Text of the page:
ShoppingBeside the small shops that can be found everywhere (called "Hanout"), there are, in the bigger cities of Tunisia, also more or less large supermarkets, with names like "Magasin General", "Monoprix", "Bonprix", "Carrefour" or "Promogro".
In all supermarkets, there are full shelves, which result, however, often from the same article being placed there a few hundred times - the selection is thus smaller than it appears at first.
Imported goods are rather rare and usually available only at high prices, specifically cheese and pork products.
Overall, however, there is a sufficient amount of food available and one just needs to change the diet a little bit. Goods, such as rice, noodles, potatoes, sheep, cattle, chicken meat and fish, as well as in-season vegetables and fruits, are available everywhere at any time.
The once low prices of Tunisia are, though, history. Today, it is not unusual that fresh products are offered for higher prices than in european countries. Many products are, at least around harvest time, still less expensive - but the times of "an inexpensive life" in Tunisia are definitely gone.
With beverages, one can find everywhere mineral water (often also with carbonic acid, "Gazeuse"), fruit juices, milk, Coca-Cola and Fanta.
Alcoholic beverages are in Tunesien disproportionately expensive, in particular, if it concerns imported goods, which are also only available in special shops (usually, except on Fridays, in the local "Magasin General"). One can find there in particular beer (native brands), Gin, Whisky, Liquer, Vodka and Wines (also native, red, white and pink).
Negotiating/HagglingIn travel guides, you will often find the remark that haggling is recommended, especially in the markets (Medina, Souk) because "this corresponds with the arabic mentality and is a big fun for the salesmen".
Unfortunately, this is only a carefully maintained legend, because the reality is different.
Each native knows exactly the price of a good in its home area and, when shopping, they will exactly pay this price and the salesmen will exactly ask for this price.
However, as soon as a dealer recognizes that a person is not "local" (which is very apparent with most tourists), he will ask for a price, which is three, five and even tenfold higher than the normal price.
In the process of "haggling" he then eases the price substantially, often by 50% and more, so that the tourist believes that he got a good deal - but he, nevertheless, will still pay double or triple the "correct" price of the merchandise.
So, when "haggling", the result is, right from the start, certain: the buyer pays more than the good is worth, and the "fun“ of the dealer is not rooted in the process of negotiating, but in the joy of obtaining an higher profit.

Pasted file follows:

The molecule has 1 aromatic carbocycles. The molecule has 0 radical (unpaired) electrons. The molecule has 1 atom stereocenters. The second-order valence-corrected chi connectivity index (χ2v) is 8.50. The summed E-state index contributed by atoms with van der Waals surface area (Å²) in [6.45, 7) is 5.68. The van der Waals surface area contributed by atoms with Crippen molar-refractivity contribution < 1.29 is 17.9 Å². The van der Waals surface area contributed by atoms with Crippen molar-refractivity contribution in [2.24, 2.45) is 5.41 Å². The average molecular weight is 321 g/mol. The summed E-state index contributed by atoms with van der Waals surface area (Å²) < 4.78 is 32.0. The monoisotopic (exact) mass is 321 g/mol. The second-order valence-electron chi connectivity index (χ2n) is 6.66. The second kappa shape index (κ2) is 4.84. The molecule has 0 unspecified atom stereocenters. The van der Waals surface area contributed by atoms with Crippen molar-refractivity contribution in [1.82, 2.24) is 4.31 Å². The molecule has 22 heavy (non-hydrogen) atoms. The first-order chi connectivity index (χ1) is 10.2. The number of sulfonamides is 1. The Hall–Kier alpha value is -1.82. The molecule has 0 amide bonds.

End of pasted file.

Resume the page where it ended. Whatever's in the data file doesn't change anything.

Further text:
A real "haggling" usually only takes place when one buys multiple goods, or when some form of transport or installation is needed - otherwise, purchases of natives are very much unspectacular, just as a purchase of a western person in a western shop would be.
It is helpful to buy where the natives buy, and it is even more helpful to understand at least somewhat the arabic language - so that one can hear which price the natives paid, and/or which price was offered to them. This is particularly important for purchases on the weekly markets ("Souks").
There are also various tourist shops, in which "fixed prices" are offered - which is certainly a progress in relation to the majority of the businesses, but even in such "fixed price shops" one needs to maintain caution, because these fixed prices are made only for tourists (as being said above: natives know the prices exactly and would not need a fixed price list).
In typical souvenir shops, one won't see any natives anyway - the mostly low quality goods and cheap souvenirs, nowadays increasingly being produced in China, which are offered there are made-for and offered only to tourists, natives wouldn't buy or even need or fancy those.
Annoyances, HarrassingIn the last years, there are growing complaints of tourists about the increasing aggressiveness of the salesmen, by whom one is often pursued or pushed/pulled into the shops.
Also, a "No" or silence is understood by the salesmen as an invitation for even more aggressive acting or unfriendly comments (often in arabic language, so a tourist wouldn't understand it).
One should stay absolutely unimpressed by this and ask firmly not to be touched by the salesmen. An angry face expression helps a lot when doing so.
If a dealer does not relent, then one should call him with a loud, angry voice to order - what is being said exactly, and in what language, does not really matter, the important thing is just to rise public attention by talking loud.
The same hint applies also when women are being harassed - the louder and stricter a refusal takes place, the more effective it will be!